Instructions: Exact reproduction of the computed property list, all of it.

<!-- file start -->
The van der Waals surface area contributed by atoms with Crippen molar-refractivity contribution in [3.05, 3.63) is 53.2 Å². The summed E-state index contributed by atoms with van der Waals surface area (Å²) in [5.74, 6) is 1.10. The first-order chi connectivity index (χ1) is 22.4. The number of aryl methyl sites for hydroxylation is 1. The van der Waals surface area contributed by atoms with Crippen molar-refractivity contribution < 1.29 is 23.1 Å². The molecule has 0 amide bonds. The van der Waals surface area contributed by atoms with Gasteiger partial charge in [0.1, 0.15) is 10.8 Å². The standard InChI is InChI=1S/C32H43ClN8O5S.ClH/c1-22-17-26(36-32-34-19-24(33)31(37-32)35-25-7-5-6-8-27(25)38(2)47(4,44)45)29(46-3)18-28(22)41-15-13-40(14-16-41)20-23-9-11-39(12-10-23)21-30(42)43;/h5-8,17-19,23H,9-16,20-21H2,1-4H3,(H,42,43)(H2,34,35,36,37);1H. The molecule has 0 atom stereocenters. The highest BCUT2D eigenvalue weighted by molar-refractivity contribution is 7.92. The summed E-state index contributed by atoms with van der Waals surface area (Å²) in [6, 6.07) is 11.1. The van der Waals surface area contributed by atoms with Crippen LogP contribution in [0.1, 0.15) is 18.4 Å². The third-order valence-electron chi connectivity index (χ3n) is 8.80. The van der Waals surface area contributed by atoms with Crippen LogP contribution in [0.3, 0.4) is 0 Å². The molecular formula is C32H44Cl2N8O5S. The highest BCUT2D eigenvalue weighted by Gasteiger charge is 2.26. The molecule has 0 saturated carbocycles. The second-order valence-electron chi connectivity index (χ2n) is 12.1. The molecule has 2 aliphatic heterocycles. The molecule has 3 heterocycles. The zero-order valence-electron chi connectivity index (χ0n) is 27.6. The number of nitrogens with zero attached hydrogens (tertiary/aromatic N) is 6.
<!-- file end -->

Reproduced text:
The van der Waals surface area contributed by atoms with Crippen molar-refractivity contribution in [3.05, 3.63) is 53.2 Å². The summed E-state index contributed by atoms with van der Waals surface area (Å²) in [5.74, 6) is 1.10. The first-order chi connectivity index (χ1) is 22.4. The number of aryl methyl sites for hydroxylation is 1. The van der Waals surface area contributed by atoms with Crippen molar-refractivity contribution < 1.29 is 23.1 Å². The molecule has 0 amide bonds. The van der Waals surface area contributed by atoms with Gasteiger partial charge in [0.1, 0.15) is 10.8 Å². The standard InChI is InChI=1S/C32H43ClN8O5S.ClH/c1-22-17-26(36-32-34-19-24(33)31(37-32)35-25-7-5-6-8-27(25)38(2)47(4,44)45)29(46-3)18-28(22)41-15-13-40(14-16-41)20-23-9-11-39(12-10-23)21-30(42)43;/h5-8,17-19,23H,9-16,20-21H2,1-4H3,(H,42,43)(H2,34,35,36,37);1H. The molecule has 0 atom stereocenters. The highest BCUT2D eigenvalue weighted by molar-refractivity contribution is 7.92. The summed E-state index contributed by atoms with van der Waals surface area (Å²) in [6, 6.07) is 11.1. The van der Waals surface area contributed by atoms with Crippen LogP contribution in [0.1, 0.15) is 18.4 Å². The third-order valence-electron chi connectivity index (χ3n) is 8.80. The van der Waals surface area contributed by atoms with Crippen LogP contribution in [0.3, 0.4) is 0 Å². The molecular formula is C32H44Cl2N8O5S. The highest BCUT2D eigenvalue weighted by Gasteiger charge is 2.26. The molecule has 0 saturated carbocycles. The second-order valence-electron chi connectivity index (χ2n) is 12.1. The molecule has 2 aliphatic heterocycles. The molecule has 3 heterocycles. The zero-order valence-electron chi connectivity index (χ0n) is 27.6. The number of nitrogens with zero attached hydrogens (tertiary/aromatic N) is 6.